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U.S. vs. China

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posted on Feb, 28 2005 @ 12:07 AM
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1. Can the U.S. invade China in the first place?
2. Are America's technological and firepower advantages helpful in the long run against 1 billion people?
3. How effective would U.S. airpower be?
4. Is it safe to say every Chinese citizen would fight?
5. Can the U.S. hold up against a modern military supported by guerrilla warfare?
6. Any other thoughts?


1. Yes they could to what purpose I don't know, but it's possible. Remeber Normandy? Think worse, much much worse at best 60% of initial U.S. naval assets would be destroyed trying to support the invasion and hold the foothold. Think about all those ships relativly static and close to shore where Chinese anti-ship aircraft can attack them at will. Gaining air supiriority without putting the Navy in an untenable position can't be done, if China's in range of Navy aircraft then the Navy is well within range of China's counter-attack ability. Any meaningful invasion that didn't consitute sending lambs to the slaughter would require close land basing that has either many major ports or one well out of air strike range, this means getting Japan onboard. To get Japan onboard would take a lot of convincing considering that it would take the brunt of the collatorral damage and could be targeted by tactical and strategic nukes.
2. Yes, having better technology and firepower will help it and the 1 Billion people that China has would only really effect production values as the war would be long over before U.S.A.'s own large populous would start to run thin. Man-power shortages currently are more a product of the many drains on man-power with none of them meriting conscription. What 1 billion people will help china with will be arming a higher propoertion of their forces with the newest tech, because they can produce that much more that much faster. In short they'll be able to match their advanced fighters 1 for 1 vs. the F-22 and still have some to take on the F-15s. Their advanced fighter will probably not be as good as the F-22, though depending on Russian support that may change before the end of the war.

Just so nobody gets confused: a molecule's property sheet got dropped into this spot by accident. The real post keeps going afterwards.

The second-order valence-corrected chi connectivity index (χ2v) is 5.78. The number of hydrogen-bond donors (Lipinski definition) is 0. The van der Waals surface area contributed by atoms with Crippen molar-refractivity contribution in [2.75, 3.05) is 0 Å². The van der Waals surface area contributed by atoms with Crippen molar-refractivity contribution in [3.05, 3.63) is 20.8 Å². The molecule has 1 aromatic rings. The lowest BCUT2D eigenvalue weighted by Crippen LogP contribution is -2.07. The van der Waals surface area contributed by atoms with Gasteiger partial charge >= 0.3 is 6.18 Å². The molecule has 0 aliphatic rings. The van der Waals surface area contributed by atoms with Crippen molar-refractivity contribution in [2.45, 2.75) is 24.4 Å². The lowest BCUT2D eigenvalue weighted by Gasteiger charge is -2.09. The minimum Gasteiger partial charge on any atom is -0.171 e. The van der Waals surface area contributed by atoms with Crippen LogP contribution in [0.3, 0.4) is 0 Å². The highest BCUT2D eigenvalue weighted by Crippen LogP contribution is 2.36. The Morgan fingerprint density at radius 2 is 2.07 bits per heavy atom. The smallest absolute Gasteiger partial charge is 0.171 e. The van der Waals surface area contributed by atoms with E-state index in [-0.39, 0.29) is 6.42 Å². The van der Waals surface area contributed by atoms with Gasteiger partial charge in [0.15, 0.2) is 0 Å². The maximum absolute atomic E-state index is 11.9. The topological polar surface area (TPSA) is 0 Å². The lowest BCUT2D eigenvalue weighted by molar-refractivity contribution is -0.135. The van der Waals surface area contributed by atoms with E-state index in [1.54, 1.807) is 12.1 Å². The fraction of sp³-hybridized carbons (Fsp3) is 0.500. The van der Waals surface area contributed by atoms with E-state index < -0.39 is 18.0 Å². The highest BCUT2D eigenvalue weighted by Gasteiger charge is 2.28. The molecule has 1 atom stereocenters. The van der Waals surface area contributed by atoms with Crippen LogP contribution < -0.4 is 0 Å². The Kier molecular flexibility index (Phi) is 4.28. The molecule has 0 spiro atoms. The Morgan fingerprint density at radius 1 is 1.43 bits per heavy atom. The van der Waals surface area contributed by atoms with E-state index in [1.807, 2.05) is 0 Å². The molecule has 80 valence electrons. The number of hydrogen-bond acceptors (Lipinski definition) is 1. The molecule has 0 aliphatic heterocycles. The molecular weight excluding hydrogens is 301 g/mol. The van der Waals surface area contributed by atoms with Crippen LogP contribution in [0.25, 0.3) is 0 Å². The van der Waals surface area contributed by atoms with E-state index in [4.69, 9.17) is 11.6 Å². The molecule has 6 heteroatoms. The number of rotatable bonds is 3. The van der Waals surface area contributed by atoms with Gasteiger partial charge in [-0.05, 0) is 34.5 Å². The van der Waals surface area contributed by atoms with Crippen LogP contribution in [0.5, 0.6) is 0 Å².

3. U.S. airpower would have greatly reduced effectiveness due to being unable to strike deep into Chinese territory without exposing themselves to unacceptable interception risk. Even then any meaningful contribution depends on land basing being available in large quantities, one base won't do it we're talking about a dozen or so to avoid having all their air force vulnerable to a Pearl Harbour style attack.
4. No they wouldn't, but they would all work and that's all that's really needed, having the 1 billion just means that the loss of people for the army has a much smaller effect.
5. I don't think that it would get to that, any landing force would be hopelessly outnumbered and outgunned(remeber hauling the big guns around takes more work so they will be more lightly equipped) At the very least they would have to be able to land multiple divisions on the first day and I don't think the U.S. has the amphibious capacity for that.